You’ve got no time to waste when a visitor hits a relevant landing page. If you’ve set things up well, that visitor got there through interest in a keyword, and now you have their attention — that’s valuable. It’s time to get to the point, state your value proposition, and facilitate a conversion.
The problem is: we’re talking about people here. People are impatient, distrustful, and distracted. When you bear that in mind, you can battle those tendencies with key decisions in your landing page layout.
Fight Impatience with Scannability
It’s an unfortunate truth that, no matter how hard you work to carefully craft your copy, the vast majority of visitors simply aren’t going to read it. The visitors are scouring the web for information, and an internet full of near-useless content has taught us all to expect little value. On a landing page, that truth gets amplified.
Here’s what we know about how visitors “read”:
Text is almost always scanned, and not read entirely.
Greater focus is given to words in the top and left side of the page. Text is scanned in what’s called an f-pattern.
Before a visitor leaves, they’ll read—at most—28% of the words on a page.
If you need more than a couple of short paragraphs of text on your landing page, make sure the first words in those paragraphs give an idea of what they’re about. If you can divide the content into groups, do so! Make sure you write clear, concise headings to help scanning eyes find the information they’re searching for.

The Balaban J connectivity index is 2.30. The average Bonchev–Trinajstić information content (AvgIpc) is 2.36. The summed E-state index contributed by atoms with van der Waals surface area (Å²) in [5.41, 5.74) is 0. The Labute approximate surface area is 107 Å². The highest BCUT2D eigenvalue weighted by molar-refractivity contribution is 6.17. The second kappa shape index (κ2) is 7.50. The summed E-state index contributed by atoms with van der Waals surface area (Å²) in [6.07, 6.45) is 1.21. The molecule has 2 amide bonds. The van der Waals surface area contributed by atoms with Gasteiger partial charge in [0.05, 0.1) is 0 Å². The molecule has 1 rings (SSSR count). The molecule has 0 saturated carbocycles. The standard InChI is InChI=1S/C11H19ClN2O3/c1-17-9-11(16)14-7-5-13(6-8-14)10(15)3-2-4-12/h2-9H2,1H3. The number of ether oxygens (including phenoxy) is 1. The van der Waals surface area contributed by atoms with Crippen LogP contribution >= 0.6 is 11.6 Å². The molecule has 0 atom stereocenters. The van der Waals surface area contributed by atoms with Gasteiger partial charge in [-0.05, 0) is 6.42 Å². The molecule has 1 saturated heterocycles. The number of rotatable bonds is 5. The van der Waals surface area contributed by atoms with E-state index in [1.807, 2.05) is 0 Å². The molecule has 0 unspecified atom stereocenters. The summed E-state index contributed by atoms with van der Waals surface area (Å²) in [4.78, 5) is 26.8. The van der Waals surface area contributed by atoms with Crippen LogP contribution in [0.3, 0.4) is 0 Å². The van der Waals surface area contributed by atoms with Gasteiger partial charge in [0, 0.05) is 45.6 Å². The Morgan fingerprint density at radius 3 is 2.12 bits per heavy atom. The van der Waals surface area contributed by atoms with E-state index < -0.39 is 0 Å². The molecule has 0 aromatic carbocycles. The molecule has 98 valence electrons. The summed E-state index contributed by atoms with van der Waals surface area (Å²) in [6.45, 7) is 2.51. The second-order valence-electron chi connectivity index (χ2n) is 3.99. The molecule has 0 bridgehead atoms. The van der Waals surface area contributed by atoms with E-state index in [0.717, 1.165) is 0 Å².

Fight Distrust with Facts
Incredibly, our brains have learned to cope with that near-useless content by identifying marketese. We know it’s unhelpful, and won’t get our questions answered. So, we scan the entire page, seeking the information we came for.
You can change that scanning into reading with facts—that’s what the visitor came for, anyway! Aside from getting rid of unnecessary copy, you can take advantage of this fact-seeking by making them stand out: use numbers. Our scanning eyes are attracted to numbers because they usually represent facts. As long as the numbers shared are relevant, you’ll convert that “scanner” into a reader that’s intrigued by what you have to offer.
Intrigue is exactly what you need to turn visitors into leads.
Fight Distraction with a Call to Action
I’m proud of my catchy, rhyming phrase, but I hope it helps you remember one of the main functions of a call to action: offering a painless exchange of value before distraction takes hold. You’ve drawn them in with great writing and helpful facts after they’ve scanned for exactly that—don’t lose your momentum now with a hard-to-locate call to action!
Consider different potential placements, and consider testing to find out what works best. You could have multiple instances of a simple action, either with the same language or with words tailored to the content that was likely read immediately before. You may also find value in offering different actions based on the context. It depends on what information you need from them, but intrigued visitors have been primed for more content, and you’ve got a great opportunity to give it to them in that moment. Or, if you’ve really nailed it, they might be ready to talk to a salesperson to get more of these helpful facts.
Use what you know about scanning and f-shaped reading patterns to ensure calls to action are right where that visitor wants to look for them.
You can fight users’ undesirable tendencies with forethought and these research-backed design principles. Don’t let anything get in the way of your visitors becoming leads.
Image source can be found here.